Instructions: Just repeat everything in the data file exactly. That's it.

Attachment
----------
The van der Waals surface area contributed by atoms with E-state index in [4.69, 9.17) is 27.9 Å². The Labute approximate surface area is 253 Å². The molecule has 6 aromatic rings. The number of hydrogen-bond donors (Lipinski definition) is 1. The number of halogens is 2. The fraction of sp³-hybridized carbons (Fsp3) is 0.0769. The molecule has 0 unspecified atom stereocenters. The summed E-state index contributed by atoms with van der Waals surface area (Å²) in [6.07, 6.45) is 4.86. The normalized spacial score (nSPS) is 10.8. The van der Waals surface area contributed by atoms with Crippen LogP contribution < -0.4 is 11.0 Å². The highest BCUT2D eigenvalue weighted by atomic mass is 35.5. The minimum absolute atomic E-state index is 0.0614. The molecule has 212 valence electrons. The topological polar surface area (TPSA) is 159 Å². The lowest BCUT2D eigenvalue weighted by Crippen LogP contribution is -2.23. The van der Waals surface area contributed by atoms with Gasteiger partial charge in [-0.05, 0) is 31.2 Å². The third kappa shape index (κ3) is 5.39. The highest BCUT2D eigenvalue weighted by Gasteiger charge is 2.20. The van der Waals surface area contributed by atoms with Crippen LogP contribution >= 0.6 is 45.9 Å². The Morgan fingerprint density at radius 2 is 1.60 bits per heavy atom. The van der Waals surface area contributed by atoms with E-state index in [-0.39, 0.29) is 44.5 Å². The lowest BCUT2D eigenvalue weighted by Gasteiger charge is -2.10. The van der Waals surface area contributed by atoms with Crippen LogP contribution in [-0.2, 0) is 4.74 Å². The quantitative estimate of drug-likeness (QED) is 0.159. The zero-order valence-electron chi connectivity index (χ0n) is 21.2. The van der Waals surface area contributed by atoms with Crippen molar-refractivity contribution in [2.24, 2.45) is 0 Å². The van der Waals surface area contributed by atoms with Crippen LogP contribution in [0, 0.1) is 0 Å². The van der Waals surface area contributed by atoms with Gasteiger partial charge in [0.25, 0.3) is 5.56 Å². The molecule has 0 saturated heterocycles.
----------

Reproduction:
The van der Waals surface area contributed by atoms with E-state index in [4.69, 9.17) is 27.9 Å². The Labute approximate surface area is 253 Å². The molecule has 6 aromatic rings. The number of hydrogen-bond donors (Lipinski definition) is 1. The number of halogens is 2. The fraction of sp³-hybridized carbons (Fsp3) is 0.0769. The molecule has 0 unspecified atom stereocenters. The summed E-state index contributed by atoms with van der Waals surface area (Å²) in [6.07, 6.45) is 4.86. The normalized spacial score (nSPS) is 10.8. The van der Waals surface area contributed by atoms with Crippen LogP contribution < -0.4 is 11.0 Å². The highest BCUT2D eigenvalue weighted by atomic mass is 35.5. The minimum absolute atomic E-state index is 0.0614. The molecule has 212 valence electrons. The topological polar surface area (TPSA) is 159 Å². The lowest BCUT2D eigenvalue weighted by Crippen LogP contribution is -2.23. The van der Waals surface area contributed by atoms with Gasteiger partial charge in [-0.05, 0) is 31.2 Å². The third kappa shape index (κ3) is 5.39. The highest BCUT2D eigenvalue weighted by Gasteiger charge is 2.20. The van der Waals surface area contributed by atoms with Crippen LogP contribution >= 0.6 is 45.9 Å². The Morgan fingerprint density at radius 2 is 1.60 bits per heavy atom. The van der Waals surface area contributed by atoms with E-state index in [-0.39, 0.29) is 44.5 Å². The lowest BCUT2D eigenvalue weighted by Gasteiger charge is -2.10. The van der Waals surface area contributed by atoms with Crippen LogP contribution in [-0.2, 0) is 4.74 Å². The quantitative estimate of drug-likeness (QED) is 0.159. The zero-order valence-electron chi connectivity index (χ0n) is 21.2. The van der Waals surface area contributed by atoms with Crippen molar-refractivity contribution in [2.24, 2.45) is 0 Å². The van der Waals surface area contributed by atoms with Crippen LogP contribution in [0, 0.1) is 0 Å². The van der Waals surface area contributed by atoms with Gasteiger partial charge in [0.25, 0.3) is 5.56 Å². The molecule has 0 saturated heterocycles.